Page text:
Modern Library Revue

Modern Library Revue: #67 Heart of Darkness

Sometimes you can make a cheese sandwich, pick up a book, and change the way you think about life.  More often, you can make two, open the computer, and read Postcards from Yo Momma.  The former infinitely rare and precious experience is preferred, but it's impossible to manufacture.  You cannot prime yourself for epiphany, even if the the book is pithy, the mustard piquant, and you've arranged yourself prettily, nay, beatifically, in a sunbeam. I have tried it many times with Heart of Darkness, which is a work that feels like it should impart some kind of something.  Every time I open the book I think, like a young man bound for the colonies, "My god, I've really started something."  And every time I open the book I raise a crust to Joseph Conrad the polyglot, who in this novel gives a fine demonstration of the fact that some brains are different than others.  Some brains take words in any language and make minions of them (others make mincemeat).  Conrad, in a third language, wrote one of the most epic beginnings ever.  I challenge someone to find a second paragraph that portends such greatness: The Sea-reach of the Thames stretched before us like the beginning of an interminable waterway.  In the offing the sea and the sky were welded together without a joint and in the luminous space the tanned sails of the barges drifting up with the tide seemed to stand still in red clusters of canvas, sharply peaked with gleams of varnished sprits.  A haze rested on the low shores that ran out to sea in vanishing flatness.  The air was dark above Gravesend, and farther back still seemed condensed into a mournful gloom brooding motionless over the biggest, and the greatest, town on earth. It keeps going like this, all his words perfectly arranged, the narrative artfully made. And yet in spite of Conrad's virtuosity, by the middle of this slim but theme-sodden novel, I usually find myself musing on the accomplishments of Martin Sheen, wishing I hadn't made so many unhelpful underlines in my copy, wondering if the first sandwich feels lonely in my gullet, and realizing I missed the part (again) that explains who the Pilgrims are.  This last read, I sent myself into a paroxysm of giggles by imagining one of the fellows on deck cutting Marlow off halfway with an emphatic cry of "Boooo-ring." I actually did have an epiphany this last time, but it was not the kind I had been trying for. I did not glean arcane truths and readerly thrills from the novel. No, I realized that my feeling about Heart of Darkness is not hate, but something akin to contempt, the contempt bred of school-day familiarity. Unless things have changed considerably in the last few years, if you go to college and study literature, you will encounter this novel.  You will see it in a class that builds it up, then you will see it in a class that tears it down.  You will talk about the Other, and the Intended, and the Horror.  You will make much of colonial ineptitude and Conrad's startling frankness re: it.  You will read Chinua Achebe (then several years later you will read him again and marvel at how fucked up the world, and you, must have been to necessitate the writing of an essay pointing out that Conrad was racist).  At the end of it all, you will do a group project on Apocalypse Now. Heart of Darkness is not bad or boring, but it bores me, badly.  I almost feel guilty getting bored, because I think Conrad had significant things to say.  And he had a sense of humor, a grim one, my favorite kind.  He knew, for example, that many colonials were idiots and that Marlow was an inspired windbag.  But I get bored, and think how I can pare the story down to just a few words: "White man oppresses black man, is oppressed in turn by jungle mysteries." I will never regret studying literature.  Reading novels is fundamental to my particular brand of personhood, and so it's important to understand how they work and why they do and what they tell us about the world.  And studying Heart of Darkness is important and I'm glad I did it.  But I suspect there's nothing like prolonged study to turn some books stale for some people.  Indeed my copy of Heart of Darkness, one of those scholarly critical editions, is an object lesson in making novels loathsome by burdening them with six different levels of pointless annotations and distracting hieroglyphics, and entombing them in essays that total several hundred pages longer than the novel itself. Of course, as we are told by the lovable old salt, "it's queer how out of touch with truth women are! They live in a world of their own and there had never been anything like it and never can be."   I know intellectually, in my fragile bird brain, that Heart of Darkness is a Great Work.  But I don't know it in my own, less inscrutable heart.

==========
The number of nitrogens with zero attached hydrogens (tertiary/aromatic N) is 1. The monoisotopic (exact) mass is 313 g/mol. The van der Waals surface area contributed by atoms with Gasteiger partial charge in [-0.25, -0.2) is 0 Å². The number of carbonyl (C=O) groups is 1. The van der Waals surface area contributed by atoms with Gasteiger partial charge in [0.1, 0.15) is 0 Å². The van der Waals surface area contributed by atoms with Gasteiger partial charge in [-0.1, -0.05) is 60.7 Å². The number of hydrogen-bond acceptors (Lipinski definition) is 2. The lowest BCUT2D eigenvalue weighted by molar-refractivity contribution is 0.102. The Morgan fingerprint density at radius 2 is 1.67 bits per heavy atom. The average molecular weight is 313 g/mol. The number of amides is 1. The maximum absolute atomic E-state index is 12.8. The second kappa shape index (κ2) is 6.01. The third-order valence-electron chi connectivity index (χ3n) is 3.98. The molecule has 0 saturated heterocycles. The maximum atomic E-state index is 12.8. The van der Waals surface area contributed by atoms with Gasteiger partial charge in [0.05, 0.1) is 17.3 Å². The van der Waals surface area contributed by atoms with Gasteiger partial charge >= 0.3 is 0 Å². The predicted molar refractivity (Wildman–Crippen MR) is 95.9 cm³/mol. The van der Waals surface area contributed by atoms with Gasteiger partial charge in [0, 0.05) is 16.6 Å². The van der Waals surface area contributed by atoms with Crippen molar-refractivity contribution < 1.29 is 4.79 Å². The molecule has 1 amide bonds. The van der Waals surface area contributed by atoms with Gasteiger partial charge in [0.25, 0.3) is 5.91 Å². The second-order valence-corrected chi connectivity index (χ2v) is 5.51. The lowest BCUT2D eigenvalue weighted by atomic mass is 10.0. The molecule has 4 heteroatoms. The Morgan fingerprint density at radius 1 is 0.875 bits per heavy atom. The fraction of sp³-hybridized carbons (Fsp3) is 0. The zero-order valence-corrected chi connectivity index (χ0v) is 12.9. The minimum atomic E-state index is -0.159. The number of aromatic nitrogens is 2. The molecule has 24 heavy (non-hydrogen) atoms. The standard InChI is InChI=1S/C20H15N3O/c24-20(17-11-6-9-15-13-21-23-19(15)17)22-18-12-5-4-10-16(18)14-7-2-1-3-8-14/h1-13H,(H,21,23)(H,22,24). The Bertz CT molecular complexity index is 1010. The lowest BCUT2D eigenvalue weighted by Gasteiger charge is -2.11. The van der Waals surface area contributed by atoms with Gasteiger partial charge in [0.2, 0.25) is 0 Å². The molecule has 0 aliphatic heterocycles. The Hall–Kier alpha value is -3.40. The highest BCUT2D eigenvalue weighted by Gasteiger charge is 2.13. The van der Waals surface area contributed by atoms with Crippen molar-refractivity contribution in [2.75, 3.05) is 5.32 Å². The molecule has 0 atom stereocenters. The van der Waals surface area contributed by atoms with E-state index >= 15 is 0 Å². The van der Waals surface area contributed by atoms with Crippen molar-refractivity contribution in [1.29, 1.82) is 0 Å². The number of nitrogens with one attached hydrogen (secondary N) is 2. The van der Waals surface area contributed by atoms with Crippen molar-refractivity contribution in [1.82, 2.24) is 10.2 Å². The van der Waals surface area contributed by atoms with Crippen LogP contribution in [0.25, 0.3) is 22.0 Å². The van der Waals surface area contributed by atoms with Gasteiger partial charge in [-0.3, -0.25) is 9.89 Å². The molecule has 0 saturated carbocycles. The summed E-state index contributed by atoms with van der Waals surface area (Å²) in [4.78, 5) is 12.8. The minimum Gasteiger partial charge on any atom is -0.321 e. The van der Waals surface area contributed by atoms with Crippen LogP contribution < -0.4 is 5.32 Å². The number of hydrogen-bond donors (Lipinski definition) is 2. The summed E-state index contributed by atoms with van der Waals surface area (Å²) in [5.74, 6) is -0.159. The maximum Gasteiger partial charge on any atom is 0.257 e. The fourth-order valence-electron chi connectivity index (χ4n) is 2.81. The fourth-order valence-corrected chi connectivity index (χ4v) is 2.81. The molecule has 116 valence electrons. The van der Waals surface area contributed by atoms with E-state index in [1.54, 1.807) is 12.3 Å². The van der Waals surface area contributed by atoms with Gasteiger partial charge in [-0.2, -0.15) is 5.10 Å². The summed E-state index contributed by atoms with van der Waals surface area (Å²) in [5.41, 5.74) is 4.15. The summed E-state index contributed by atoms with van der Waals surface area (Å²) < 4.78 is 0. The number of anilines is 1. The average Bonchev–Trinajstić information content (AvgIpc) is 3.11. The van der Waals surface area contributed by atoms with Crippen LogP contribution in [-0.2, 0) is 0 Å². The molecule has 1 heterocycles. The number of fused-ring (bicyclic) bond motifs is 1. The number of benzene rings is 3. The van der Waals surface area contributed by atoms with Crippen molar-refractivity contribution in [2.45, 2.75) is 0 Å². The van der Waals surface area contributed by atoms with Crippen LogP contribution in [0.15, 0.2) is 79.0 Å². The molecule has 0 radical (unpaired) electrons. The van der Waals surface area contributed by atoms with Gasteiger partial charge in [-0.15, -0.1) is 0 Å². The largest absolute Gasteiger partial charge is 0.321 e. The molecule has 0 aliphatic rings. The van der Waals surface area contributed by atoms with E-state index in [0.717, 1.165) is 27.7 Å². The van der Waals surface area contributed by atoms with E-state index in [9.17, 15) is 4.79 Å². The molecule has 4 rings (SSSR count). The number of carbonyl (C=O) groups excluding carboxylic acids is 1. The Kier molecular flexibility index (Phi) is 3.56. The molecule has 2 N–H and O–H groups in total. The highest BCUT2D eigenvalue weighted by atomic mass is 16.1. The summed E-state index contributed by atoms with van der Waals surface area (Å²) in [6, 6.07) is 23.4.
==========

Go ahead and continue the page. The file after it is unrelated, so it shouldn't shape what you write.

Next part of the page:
Modern Library Revue

Modern Library Revue: #80 Brideshead Revisited